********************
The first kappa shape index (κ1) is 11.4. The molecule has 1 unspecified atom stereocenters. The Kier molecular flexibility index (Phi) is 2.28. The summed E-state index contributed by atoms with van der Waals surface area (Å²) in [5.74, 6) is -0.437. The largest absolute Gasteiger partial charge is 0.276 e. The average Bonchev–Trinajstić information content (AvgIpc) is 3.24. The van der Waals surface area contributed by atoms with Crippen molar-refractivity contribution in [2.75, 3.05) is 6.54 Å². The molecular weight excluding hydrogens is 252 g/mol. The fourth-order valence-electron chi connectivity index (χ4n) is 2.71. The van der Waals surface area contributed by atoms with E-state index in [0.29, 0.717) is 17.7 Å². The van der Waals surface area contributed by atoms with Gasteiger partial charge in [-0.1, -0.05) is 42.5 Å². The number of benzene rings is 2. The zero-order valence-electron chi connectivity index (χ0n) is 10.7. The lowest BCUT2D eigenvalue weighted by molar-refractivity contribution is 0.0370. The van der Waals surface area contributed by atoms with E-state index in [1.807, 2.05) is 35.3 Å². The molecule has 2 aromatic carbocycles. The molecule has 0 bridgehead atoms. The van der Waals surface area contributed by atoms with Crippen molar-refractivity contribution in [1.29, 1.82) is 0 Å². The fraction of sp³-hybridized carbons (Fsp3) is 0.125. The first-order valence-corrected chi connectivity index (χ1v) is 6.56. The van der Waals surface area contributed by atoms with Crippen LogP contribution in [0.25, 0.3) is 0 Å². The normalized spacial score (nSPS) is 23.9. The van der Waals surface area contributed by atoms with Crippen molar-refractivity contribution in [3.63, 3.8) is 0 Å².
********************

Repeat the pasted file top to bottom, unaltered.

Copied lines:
The first kappa shape index (κ1) is 11.4. The molecule has 1 unspecified atom stereocenters. The Kier molecular flexibility index (Phi) is 2.28. The summed E-state index contributed by atoms with van der Waals surface area (Å²) in [5.74, 6) is -0.437. The largest absolute Gasteiger partial charge is 0.276 e. The average Bonchev–Trinajstić information content (AvgIpc) is 3.24. The van der Waals surface area contributed by atoms with Crippen molar-refractivity contribution in [2.75, 3.05) is 6.54 Å². The molecular weight excluding hydrogens is 252 g/mol. The fourth-order valence-electron chi connectivity index (χ4n) is 2.71. The van der Waals surface area contributed by atoms with E-state index in [0.29, 0.717) is 17.7 Å². The van der Waals surface area contributed by atoms with Gasteiger partial charge in [-0.1, -0.05) is 42.5 Å². The number of benzene rings is 2. The zero-order valence-electron chi connectivity index (χ0n) is 10.7. The lowest BCUT2D eigenvalue weighted by molar-refractivity contribution is 0.0370. The van der Waals surface area contributed by atoms with E-state index in [1.807, 2.05) is 35.3 Å². The molecule has 2 aromatic carbocycles. The molecule has 0 bridgehead atoms. The van der Waals surface area contributed by atoms with Crippen molar-refractivity contribution in [1.29, 1.82) is 0 Å². The fraction of sp³-hybridized carbons (Fsp3) is 0.125. The first-order valence-corrected chi connectivity index (χ1v) is 6.56. The van der Waals surface area contributed by atoms with Crippen LogP contribution in [0.25, 0.3) is 0 Å². The normalized spacial score (nSPS) is 23.9. The van der Waals surface area contributed by atoms with Crippen molar-refractivity contribution in [3.63, 3.8) is 0 Å².